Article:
JH: My favorite thing about being a judge is being able to focus on what attracted me to the law to begin with—that is doing good for our citizens and businesses alike through the medium of the law. To me being a judge is both a humbling and personally gratifying experience. I take my position very seriously and strive to uphold the law as a judge to the best of my abilities.
Having always worked at law firms during my career as an attorney, the isolation of being a judge has taken some getting used to. Perhaps that is why I thoroughly enjoy the back and forth with attorneys who come before me to argue for their clients in hearings.
VLM: Describe a situation where you had to support a legal position that conflicted with your personal beliefs? Please tell us how you handled it.
JH: Fortunately, I have not come across this situation in my tenure as a judge. As a judge, I am to set aside my personal beliefs if they are in conflict with the law.
VLM: Describe a court situation that tested the limits of your patience. How did you respond? In hindsight, is there anything you would have done differently?
JH: In one of my first jury trials as a judge, one of the attorneys showed up late on the first day. His office called to let us know he would be late, but they did not call until after we were supposed to have begun the trial. That wasn’t too big of deal as we all run into issues beyond our control from time to time. However, on the third day, he was late again and again without a call to let us know until after time to start. To make matters worse, everyone else, including the jurors and the attorney’s own client, was on time and we were all waiting on this particular attorney. The attorney’s tardiness was disrespectful so I told opposing counsel to think of what sanction, if any, I should issue. Luckily for the tardy attorney, opposing counsel simply suggested that the attorney apologize to myself, my staff, and his client. In hindsight, I would have silently counted to ten after the attorney arrived and before I took the bench.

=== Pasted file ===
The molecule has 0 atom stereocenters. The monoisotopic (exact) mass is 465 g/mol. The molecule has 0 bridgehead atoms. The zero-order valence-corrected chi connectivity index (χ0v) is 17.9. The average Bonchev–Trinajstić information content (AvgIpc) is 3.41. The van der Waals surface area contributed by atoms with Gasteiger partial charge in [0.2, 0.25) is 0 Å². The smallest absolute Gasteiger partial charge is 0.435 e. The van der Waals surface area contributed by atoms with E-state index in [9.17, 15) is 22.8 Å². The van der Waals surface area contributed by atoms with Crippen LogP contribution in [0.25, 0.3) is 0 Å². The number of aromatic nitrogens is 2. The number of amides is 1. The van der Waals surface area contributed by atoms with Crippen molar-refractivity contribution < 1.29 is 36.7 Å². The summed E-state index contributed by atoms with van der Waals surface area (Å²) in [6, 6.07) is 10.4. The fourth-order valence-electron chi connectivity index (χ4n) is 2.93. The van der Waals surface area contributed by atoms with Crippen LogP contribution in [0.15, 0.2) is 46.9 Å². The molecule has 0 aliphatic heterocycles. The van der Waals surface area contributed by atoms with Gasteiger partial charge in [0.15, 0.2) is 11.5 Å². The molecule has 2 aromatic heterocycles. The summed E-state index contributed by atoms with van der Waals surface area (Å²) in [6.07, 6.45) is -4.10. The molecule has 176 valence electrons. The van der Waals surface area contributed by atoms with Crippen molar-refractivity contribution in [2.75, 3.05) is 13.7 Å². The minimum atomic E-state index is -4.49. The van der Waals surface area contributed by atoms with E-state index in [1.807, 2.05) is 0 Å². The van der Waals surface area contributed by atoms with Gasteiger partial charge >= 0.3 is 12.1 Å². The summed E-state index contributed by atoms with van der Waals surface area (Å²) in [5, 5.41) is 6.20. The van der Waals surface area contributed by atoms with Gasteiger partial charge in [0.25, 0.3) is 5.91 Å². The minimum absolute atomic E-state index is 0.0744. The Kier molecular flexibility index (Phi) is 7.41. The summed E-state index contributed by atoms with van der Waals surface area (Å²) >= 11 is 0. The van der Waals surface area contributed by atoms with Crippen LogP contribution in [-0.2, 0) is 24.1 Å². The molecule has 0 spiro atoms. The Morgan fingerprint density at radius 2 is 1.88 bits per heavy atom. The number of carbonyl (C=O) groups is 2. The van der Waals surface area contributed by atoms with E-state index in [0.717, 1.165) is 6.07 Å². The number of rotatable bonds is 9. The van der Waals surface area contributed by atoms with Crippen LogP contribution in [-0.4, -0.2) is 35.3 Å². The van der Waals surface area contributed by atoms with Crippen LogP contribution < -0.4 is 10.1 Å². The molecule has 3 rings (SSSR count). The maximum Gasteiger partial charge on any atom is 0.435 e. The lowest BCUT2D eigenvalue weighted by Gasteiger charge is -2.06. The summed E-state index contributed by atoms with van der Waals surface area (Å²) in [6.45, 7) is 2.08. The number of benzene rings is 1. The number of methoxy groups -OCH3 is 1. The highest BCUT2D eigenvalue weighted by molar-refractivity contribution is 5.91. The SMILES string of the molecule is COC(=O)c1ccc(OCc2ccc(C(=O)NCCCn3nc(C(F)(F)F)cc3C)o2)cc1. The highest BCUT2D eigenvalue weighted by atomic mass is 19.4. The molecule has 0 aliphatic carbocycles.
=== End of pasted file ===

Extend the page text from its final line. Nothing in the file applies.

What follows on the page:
VLM: What’s your biggest pet peeve caused by attorneys that appear in your courtroom?
JH: As you may be able to tell from my last answer, my biggest pet peeve is when attorneys are late without good reason and without letting us know ahead of time.
VLM: What is your best piece of advice for litigants and/or attorneys?
JH: For litigants, I would say do your best to listen to and follow the advice of your attorneys. They are experts in the law and you pay them for their expertise. I am always puzzled when litigants think they know the law better than their own attorneys.
For attorneys my advice is always be sure to comply with your duty of candor to the court and remember the judge’s staff is an extension of the judge. Although the vast majority of attorneys are courteous to my staff, there are some who are not. I guess those attorneys may not realize that my staff and I do talk to each other!
VLM: What is your passion outside of law?
JH: My family. My wife Yvonne and I are blessed to have two sons, ages 9 and 13, whom we love and adore dearly. Watching them grow and develop and doing my best to help them become good citizens and members of our community give me great joy.
Apart from my family, I enjoy going to the movies, reading, and watching the best shows on Netflix. Two of my favorite foods are hamburgers and chicken parmesan, so I am constantly on the lookout for the best of both at various restaurants around town.
VLM: What do you love most about Vegas?
JH: I love how Las Vegas has become, and is still becoming, a major metropolitan area. When I was growing up here, Vegas was still a relatively small city that lacked a number of attractions common to larger cities. I love how we now have community attractions like Springs Preserve, the Smith Center for Performing Arts, two water parks, the relocated Discovery Children’s Museum, Neonopolis, T-Mobile Arena, etc.
Specific to the legal community here, I love the fact that despite the city’s tremendous growth, the legal field is still relatively small. I think that lends to better self-governance amongst members of our bar than in other large legal communities where members of the bar may never see each other again after working on a particular case.